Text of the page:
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Why A Rise In Rates Won't Mean Much
BY HARJE RONNGARD - 12/12/2017 | VIEW MORE ARTICLES BY THE DAILY RECKONING

I haven’t bought the latest iPhone. It’s way too expensive in my opinion.

The iPhone X, at time of writing, will set you back around $1,579.

If it cost below $500 and my current phone was broken, I might consider buying one. Until then, I’ll hold off.

But putting aside my personal biases, the iPhone X is actually extremely cheap.

Blackrock’s chief investment officer, Rick Rieder, has said:

An iPhone in 1991 storage and computing cost dollars would be worth $1.44 million per phone. An iPhone today costs a minuscule portion of that…’

That gives you some sense for this incredible inflationary impact on so many things that are now done via mobile or done through automation.

And it’s not just the price of iPhones. Technology and innovation have also made wireless telephone services very cheap.

Competition among carriers ‘has resulted in a near 13 percent year-over-year decline in wireless telephone services prices, which at the margins is weighing on recent CPI readings,’ Rieder wrote in a recent note.

Why do banks worry?

So why then do central banks worry so much about inflationary figures?

Maybe it just makes their job easier. Long ago, they decided that 2% to 3% inflation was good for the economy. And now all they see is that target — with monetary policy as their weapon to hit it.

In 2017, the US Federal Reserve has been able to get inflation back above 2%.

US inflation rates

Source: Trading Economics

According to them, the US economy will continue to grow at such a rate.

It’s why they’ve already taken the chance to increase interest rates now. According to Wall Street economists, it could get even higher next year.

As reported by Bloomberg:

With the world economy heading into its strongest period since 2011, Citigroup Inc. and JPMorgan Chase & Co. predict average interest rates across advanced economies will climb to at least 1 percent next year in what would be the largest increase since 2006.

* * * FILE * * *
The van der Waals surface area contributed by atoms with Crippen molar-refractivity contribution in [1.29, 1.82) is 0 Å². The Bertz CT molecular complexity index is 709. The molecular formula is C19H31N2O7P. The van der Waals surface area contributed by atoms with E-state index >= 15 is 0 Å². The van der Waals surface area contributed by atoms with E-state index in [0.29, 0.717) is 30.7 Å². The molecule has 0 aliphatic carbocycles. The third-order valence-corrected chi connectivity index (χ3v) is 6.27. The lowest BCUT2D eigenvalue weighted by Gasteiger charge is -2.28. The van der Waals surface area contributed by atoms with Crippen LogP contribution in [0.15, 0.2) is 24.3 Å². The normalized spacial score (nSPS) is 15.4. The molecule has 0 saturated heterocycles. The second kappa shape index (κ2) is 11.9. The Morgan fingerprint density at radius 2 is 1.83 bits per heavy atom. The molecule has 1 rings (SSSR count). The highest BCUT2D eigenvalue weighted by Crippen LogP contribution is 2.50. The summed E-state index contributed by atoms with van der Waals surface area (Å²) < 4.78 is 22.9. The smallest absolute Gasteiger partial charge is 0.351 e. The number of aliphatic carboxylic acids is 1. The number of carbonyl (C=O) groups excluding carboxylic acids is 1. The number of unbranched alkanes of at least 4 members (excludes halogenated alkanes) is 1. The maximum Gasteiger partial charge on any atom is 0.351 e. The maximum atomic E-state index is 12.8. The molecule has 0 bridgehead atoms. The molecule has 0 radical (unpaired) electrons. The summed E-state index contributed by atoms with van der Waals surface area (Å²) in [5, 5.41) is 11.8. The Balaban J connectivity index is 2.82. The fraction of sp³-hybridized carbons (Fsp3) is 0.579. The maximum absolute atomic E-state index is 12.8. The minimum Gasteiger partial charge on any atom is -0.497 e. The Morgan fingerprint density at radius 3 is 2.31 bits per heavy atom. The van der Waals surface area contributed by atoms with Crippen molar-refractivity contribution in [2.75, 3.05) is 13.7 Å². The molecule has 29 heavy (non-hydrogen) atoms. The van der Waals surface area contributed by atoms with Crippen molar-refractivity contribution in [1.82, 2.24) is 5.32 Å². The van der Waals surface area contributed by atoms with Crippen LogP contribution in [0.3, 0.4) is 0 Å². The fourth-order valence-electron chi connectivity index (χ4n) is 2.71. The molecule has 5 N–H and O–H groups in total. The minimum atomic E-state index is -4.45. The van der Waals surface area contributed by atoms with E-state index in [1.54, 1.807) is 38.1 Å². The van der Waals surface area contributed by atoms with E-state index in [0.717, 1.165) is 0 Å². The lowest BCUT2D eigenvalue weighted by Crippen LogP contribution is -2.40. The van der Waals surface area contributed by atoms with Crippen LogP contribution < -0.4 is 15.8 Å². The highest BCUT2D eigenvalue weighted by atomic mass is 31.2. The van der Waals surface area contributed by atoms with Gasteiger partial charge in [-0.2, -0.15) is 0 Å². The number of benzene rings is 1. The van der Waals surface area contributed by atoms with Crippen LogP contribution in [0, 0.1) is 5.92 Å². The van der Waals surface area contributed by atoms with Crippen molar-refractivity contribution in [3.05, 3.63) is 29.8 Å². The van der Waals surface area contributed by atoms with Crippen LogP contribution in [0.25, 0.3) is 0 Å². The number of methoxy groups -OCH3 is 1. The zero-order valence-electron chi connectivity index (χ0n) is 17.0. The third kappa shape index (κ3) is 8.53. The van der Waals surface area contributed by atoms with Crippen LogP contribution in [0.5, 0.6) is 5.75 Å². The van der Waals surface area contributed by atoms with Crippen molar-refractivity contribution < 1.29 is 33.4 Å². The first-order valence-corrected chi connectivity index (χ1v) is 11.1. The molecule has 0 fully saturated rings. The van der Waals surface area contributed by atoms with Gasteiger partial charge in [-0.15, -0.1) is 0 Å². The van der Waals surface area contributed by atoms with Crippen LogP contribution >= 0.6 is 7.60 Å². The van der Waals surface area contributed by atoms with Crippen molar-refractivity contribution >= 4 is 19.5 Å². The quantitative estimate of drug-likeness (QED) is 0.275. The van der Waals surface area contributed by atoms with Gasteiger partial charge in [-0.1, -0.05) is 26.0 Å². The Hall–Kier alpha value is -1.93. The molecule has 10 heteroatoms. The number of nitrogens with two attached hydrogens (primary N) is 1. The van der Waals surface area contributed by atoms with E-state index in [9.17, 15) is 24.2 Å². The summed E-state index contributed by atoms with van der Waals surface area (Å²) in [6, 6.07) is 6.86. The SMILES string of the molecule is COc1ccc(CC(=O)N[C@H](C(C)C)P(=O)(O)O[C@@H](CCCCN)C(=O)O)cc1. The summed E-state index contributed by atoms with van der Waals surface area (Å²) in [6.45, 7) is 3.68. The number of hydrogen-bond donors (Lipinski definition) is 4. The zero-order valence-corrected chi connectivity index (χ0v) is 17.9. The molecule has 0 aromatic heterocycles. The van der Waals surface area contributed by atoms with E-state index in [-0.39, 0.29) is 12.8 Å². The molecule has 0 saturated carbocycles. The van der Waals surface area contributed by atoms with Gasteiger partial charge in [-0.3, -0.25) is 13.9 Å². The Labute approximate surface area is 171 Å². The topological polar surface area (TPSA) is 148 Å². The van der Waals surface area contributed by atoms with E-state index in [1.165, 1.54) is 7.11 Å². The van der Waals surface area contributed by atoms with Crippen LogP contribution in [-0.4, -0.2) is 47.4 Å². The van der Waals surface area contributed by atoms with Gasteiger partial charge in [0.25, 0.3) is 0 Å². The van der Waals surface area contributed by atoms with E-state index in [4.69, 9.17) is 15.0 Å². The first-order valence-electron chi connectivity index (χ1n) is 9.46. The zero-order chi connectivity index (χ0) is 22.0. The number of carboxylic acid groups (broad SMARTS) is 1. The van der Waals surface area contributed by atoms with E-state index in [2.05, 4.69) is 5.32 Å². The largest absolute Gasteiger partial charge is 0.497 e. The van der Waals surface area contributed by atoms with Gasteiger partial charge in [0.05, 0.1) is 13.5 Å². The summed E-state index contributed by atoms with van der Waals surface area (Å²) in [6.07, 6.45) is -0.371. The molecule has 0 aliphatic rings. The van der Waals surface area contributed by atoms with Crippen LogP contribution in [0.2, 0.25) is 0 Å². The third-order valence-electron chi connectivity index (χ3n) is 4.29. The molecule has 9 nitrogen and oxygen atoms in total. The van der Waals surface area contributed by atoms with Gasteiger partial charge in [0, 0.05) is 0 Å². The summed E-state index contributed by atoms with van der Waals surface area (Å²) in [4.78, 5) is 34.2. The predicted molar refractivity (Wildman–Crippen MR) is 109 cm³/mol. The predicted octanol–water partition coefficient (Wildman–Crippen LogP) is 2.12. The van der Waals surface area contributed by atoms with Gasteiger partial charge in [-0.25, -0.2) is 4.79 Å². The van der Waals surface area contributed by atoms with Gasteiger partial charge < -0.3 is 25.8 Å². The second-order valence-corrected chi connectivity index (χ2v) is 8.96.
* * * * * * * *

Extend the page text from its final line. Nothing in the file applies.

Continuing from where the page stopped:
As for the quantitative easing that marks its 10th anniversary in the U.S. next year, Bloomberg Economics predicts net asset purchases by the main central banks will fall to a monthly $18 billion at the end of 2018, from $126 billion in September, and turn negative during the first half of 2019.

That reflects an increasingly synchronized global expansion finally strong enough to spur inflation, albeit modestly. The test for policy makers, including incoming Federal Reserve Chair Jerome Powell, will be whether they can continue pulling back without derailing demand or rocking asset markets.

US and Australia could lift interest rates

It’s definitely possible that the US and even Australia could lift interest rates in the future. This would cause bond prices to drop and the supply of money to contract.

But even if rates were to rise 1%, rates across the developed world would still be extremely low. We are a long way away from double-digit interest rates. Which is great for those holding assets, rather than cash.



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